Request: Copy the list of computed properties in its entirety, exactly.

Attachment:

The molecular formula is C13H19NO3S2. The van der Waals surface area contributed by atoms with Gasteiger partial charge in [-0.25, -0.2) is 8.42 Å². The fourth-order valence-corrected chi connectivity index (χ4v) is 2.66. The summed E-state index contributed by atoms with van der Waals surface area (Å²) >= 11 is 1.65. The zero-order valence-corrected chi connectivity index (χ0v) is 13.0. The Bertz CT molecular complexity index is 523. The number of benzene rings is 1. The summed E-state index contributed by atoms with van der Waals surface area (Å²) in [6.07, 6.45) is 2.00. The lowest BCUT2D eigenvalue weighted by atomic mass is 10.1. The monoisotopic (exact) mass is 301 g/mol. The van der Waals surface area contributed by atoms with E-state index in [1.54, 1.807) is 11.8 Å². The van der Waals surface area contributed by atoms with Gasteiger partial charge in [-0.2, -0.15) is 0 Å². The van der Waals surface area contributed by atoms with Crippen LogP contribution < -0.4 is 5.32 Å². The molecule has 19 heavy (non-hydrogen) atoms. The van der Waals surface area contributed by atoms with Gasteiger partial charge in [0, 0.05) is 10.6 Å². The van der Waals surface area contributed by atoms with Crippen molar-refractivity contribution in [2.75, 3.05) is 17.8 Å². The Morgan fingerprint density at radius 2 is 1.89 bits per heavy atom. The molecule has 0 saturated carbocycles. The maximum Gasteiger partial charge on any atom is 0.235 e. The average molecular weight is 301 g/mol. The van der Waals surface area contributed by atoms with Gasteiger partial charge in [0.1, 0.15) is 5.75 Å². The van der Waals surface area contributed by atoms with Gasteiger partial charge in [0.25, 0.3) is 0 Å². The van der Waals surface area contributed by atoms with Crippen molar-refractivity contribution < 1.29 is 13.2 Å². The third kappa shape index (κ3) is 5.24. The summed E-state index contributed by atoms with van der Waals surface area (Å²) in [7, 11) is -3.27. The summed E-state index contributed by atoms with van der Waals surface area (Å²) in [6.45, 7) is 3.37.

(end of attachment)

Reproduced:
The molecular formula is C13H19NO3S2. The van der Waals surface area contributed by atoms with Gasteiger partial charge in [-0.25, -0.2) is 8.42 Å². The fourth-order valence-corrected chi connectivity index (χ4v) is 2.66. The summed E-state index contributed by atoms with van der Waals surface area (Å²) >= 11 is 1.65. The zero-order valence-corrected chi connectivity index (χ0v) is 13.0. The Bertz CT molecular complexity index is 523. The number of benzene rings is 1. The summed E-state index contributed by atoms with van der Waals surface area (Å²) in [6.07, 6.45) is 2.00. The lowest BCUT2D eigenvalue weighted by atomic mass is 10.1. The monoisotopic (exact) mass is 301 g/mol. The van der Waals surface area contributed by atoms with E-state index in [1.54, 1.807) is 11.8 Å². The van der Waals surface area contributed by atoms with Gasteiger partial charge in [-0.2, -0.15) is 0 Å². The van der Waals surface area contributed by atoms with Crippen LogP contribution < -0.4 is 5.32 Å². The molecule has 19 heavy (non-hydrogen) atoms. The van der Waals surface area contributed by atoms with Gasteiger partial charge in [0, 0.05) is 10.6 Å². The van der Waals surface area contributed by atoms with Crippen molar-refractivity contribution in [2.75, 3.05) is 17.8 Å². The Morgan fingerprint density at radius 2 is 1.89 bits per heavy atom. The molecule has 0 saturated carbocycles. The maximum Gasteiger partial charge on any atom is 0.235 e. The average molecular weight is 301 g/mol. The van der Waals surface area contributed by atoms with Gasteiger partial charge in [0.1, 0.15) is 5.75 Å². The van der Waals surface area contributed by atoms with Gasteiger partial charge in [0.25, 0.3) is 0 Å². The van der Waals surface area contributed by atoms with Crippen molar-refractivity contribution < 1.29 is 13.2 Å². The third kappa shape index (κ3) is 5.24. The summed E-state index contributed by atoms with van der Waals surface area (Å²) in [7, 11) is -3.27. The summed E-state index contributed by atoms with van der Waals surface area (Å²) in [6.45, 7) is 3.37.